Cliffside Laser Eye and Cataract Center
Richard Levine, MD
Refractive Cataract and LASIK Specialist
Glaucoma can appear without any noticeable symptoms. Left untreated, it can lead to potentially serious complications. Routine eye exams can help ensure early diagnosis and treatment of the condition, which is often genetic. Richard Levine, MD is pleased to offer glaucoma testing and care for people in Cliffside Park, New Jersey. To book an appointment at Cliffside Laser Eye and Cataract Center, call our office, or use the online scheduler.
Glaucoma Q & A
What is glaucoma?
Glaucoma is a condition that damages the optic nerve. It develops from high fluid pressure within your eye when liquid in the front eye area doesn’t circulate properly.
What causes glaucoma?
Numerous factors can lead to glaucoma, including:
- Genetics (passed from parent to child)
- Blunt or chemical eye injury
- Severe eye infection
- Blocked blood vessels in your eye
- Inflammatory conditions
Rarely, surgery to correct another eye condition causes glaucoma. Heredity seems to be the most common factor. Other risk factors include being over age 40, having poor vision or diabetes, experiencing trauma to one or both eyes, or taking steroid medications.
Are there different types of glaucoma?
Yes, there are two main types of glaucoma, including:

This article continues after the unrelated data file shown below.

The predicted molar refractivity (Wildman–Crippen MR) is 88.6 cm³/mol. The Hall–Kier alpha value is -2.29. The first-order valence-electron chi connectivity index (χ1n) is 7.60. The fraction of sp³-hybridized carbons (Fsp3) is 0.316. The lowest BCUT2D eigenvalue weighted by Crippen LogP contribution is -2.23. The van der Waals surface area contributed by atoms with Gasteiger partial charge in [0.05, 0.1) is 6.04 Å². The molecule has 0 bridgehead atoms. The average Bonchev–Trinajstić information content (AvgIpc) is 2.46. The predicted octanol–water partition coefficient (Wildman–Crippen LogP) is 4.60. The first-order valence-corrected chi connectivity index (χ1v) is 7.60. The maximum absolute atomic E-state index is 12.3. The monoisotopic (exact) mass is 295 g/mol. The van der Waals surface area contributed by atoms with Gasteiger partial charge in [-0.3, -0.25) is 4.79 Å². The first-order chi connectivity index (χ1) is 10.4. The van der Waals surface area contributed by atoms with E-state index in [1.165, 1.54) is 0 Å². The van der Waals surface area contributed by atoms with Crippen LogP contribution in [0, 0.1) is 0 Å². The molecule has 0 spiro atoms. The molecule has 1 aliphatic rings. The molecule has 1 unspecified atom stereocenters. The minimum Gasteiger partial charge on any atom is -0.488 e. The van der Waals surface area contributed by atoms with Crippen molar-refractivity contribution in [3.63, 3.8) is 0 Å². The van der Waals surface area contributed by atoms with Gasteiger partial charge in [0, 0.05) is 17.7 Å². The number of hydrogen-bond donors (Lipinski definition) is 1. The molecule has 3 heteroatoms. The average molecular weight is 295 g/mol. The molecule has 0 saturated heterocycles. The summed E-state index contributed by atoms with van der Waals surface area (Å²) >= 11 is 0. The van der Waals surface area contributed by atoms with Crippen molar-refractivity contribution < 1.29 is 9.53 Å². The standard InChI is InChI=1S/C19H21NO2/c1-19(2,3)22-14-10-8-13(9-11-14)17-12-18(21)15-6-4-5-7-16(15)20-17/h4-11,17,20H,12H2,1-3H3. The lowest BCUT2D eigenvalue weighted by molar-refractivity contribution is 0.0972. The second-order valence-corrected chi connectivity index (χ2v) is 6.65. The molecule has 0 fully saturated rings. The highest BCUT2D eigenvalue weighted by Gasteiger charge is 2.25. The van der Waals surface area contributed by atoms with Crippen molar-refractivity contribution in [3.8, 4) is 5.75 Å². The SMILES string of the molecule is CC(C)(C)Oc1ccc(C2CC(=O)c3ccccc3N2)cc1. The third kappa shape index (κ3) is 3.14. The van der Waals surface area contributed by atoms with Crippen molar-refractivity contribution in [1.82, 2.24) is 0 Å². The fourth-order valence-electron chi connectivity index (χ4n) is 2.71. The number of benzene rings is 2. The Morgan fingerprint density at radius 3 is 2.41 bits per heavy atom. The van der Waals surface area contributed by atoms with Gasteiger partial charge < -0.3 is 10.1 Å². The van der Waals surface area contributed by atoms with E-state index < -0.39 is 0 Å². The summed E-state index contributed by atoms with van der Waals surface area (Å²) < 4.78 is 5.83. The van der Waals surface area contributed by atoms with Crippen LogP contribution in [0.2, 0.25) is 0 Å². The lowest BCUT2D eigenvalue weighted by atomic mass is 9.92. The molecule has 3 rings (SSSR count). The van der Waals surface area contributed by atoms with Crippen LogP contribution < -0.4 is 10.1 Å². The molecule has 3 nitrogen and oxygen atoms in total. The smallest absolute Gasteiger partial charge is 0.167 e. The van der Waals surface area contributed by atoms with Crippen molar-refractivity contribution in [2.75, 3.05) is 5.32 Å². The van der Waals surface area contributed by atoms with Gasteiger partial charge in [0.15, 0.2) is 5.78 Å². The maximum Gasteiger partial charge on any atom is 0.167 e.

- Open-angle glaucoma, the most common type in which your eyes look normal, but fluid doesn’t flow normally
- Angle-closure glaucoma, which can happen suddenly and may be linked to farsightedness and cataracts
What are the symptoms of glaucoma?
Most people with glaucoma don’t notice any symptoms. If or when they do arise, the first is usually reduced peripheral vision. Even this can go unnoticed until the condition has grown severe, which is why glaucoma is also known as the “sneak thief of vision.”
Other possible symptoms that require medical attention include:
- Eye pain
- Eye redness
- Loss of vision
- Nausea or vomiting
- Seeing halos around lights, without another explanation
- Tunnel vision
How is glaucoma diagnosed?
To diagnose glaucoma, Dr. Levine will dilate your pupils using drops, then he’ll examine your eyes and test your vision. He may also check your optic nerve for signs of the condition. A test known as tonometry will be used to check the pressure in your eyes. These tests are quick and painless.
How is glaucoma treated?
Several treatment options are available for glaucoma, including:
- Eye drops that reduce fluid formation in the eye or increase fluid outflow
- Laser surgery, which can mildly increase fluid flow from the eye
- Trabeculectomy, a microsurgery that creates a new channel for draining fluid and easing eye pressure
Though these treatments won’t restore any lost vision, they can preserve the sight you do have by relieving pressure. In most cases, glaucoma treatment paired with routine eye exams effectively prevents blindness.